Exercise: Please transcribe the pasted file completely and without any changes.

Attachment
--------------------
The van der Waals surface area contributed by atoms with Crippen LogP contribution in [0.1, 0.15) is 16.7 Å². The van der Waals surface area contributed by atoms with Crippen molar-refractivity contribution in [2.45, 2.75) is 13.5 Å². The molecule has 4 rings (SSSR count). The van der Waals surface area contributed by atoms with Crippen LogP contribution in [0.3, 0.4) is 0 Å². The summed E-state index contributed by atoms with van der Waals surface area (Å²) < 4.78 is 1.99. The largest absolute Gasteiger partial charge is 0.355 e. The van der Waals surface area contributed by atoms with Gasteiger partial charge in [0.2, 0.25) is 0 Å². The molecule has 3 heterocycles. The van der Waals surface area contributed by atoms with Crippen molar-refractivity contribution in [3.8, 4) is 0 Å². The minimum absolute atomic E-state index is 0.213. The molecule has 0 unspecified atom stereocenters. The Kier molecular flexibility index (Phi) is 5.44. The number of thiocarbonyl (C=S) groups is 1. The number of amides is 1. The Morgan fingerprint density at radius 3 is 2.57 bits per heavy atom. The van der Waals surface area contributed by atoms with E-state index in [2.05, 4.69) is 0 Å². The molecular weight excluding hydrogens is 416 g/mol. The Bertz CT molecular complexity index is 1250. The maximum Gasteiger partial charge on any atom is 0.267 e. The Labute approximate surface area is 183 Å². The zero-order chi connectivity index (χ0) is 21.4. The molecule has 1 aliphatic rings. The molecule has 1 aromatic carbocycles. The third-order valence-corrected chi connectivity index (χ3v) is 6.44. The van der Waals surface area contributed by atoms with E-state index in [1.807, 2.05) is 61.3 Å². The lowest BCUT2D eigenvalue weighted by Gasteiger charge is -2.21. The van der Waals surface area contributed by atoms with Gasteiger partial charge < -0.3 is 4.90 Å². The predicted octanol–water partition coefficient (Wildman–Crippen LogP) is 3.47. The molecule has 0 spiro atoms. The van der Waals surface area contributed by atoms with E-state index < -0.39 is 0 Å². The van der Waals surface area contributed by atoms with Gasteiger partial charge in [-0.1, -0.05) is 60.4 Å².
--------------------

The van der Waals surface area contributed by atoms with Crippen LogP contribution in [0.1, 0.15) is 16.7 Å². The van der Waals surface area contributed by atoms with Crippen molar-refractivity contribution in [2.45, 2.75) is 13.5 Å². The molecule has 4 rings (SSSR count). The van der Waals surface area contributed by atoms with Crippen LogP contribution in [0.3, 0.4) is 0 Å². The summed E-state index contributed by atoms with van der Waals surface area (Å²) < 4.78 is 1.99. The largest absolute Gasteiger partial charge is 0.355 e. The van der Waals surface area contributed by atoms with Gasteiger partial charge in [0.2, 0.25) is 0 Å². The molecule has 3 heterocycles. The van der Waals surface area contributed by atoms with Crippen molar-refractivity contribution in [3.8, 4) is 0 Å². The minimum absolute atomic E-state index is 0.213. The molecule has 0 unspecified atom stereocenters. The Kier molecular flexibility index (Phi) is 5.44. The number of thiocarbonyl (C=S) groups is 1. The number of amides is 1. The Morgan fingerprint density at radius 3 is 2.57 bits per heavy atom. The van der Waals surface area contributed by atoms with E-state index in [2.05, 4.69) is 0 Å². The molecular weight excluding hydrogens is 416 g/mol. The Bertz CT molecular complexity index is 1250. The maximum Gasteiger partial charge on any atom is 0.267 e. The Labute approximate surface area is 183 Å². The zero-order chi connectivity index (χ0) is 21.4. The molecule has 1 aliphatic rings. The molecule has 1 aromatic carbocycles. The third-order valence-corrected chi connectivity index (χ3v) is 6.44. The van der Waals surface area contributed by atoms with E-state index in [1.807, 2.05) is 61.3 Å². The lowest BCUT2D eigenvalue weighted by Gasteiger charge is -2.21. The van der Waals surface area contributed by atoms with Gasteiger partial charge < -0.3 is 4.90 Å². The predicted octanol–water partition coefficient (Wildman–Crippen LogP) is 3.47. The molecule has 0 spiro atoms. The van der Waals surface area contributed by atoms with E-state index < -0.39 is 0 Å². The van der Waals surface area contributed by atoms with Gasteiger partial charge in [-0.1, -0.05) is 60.4 Å².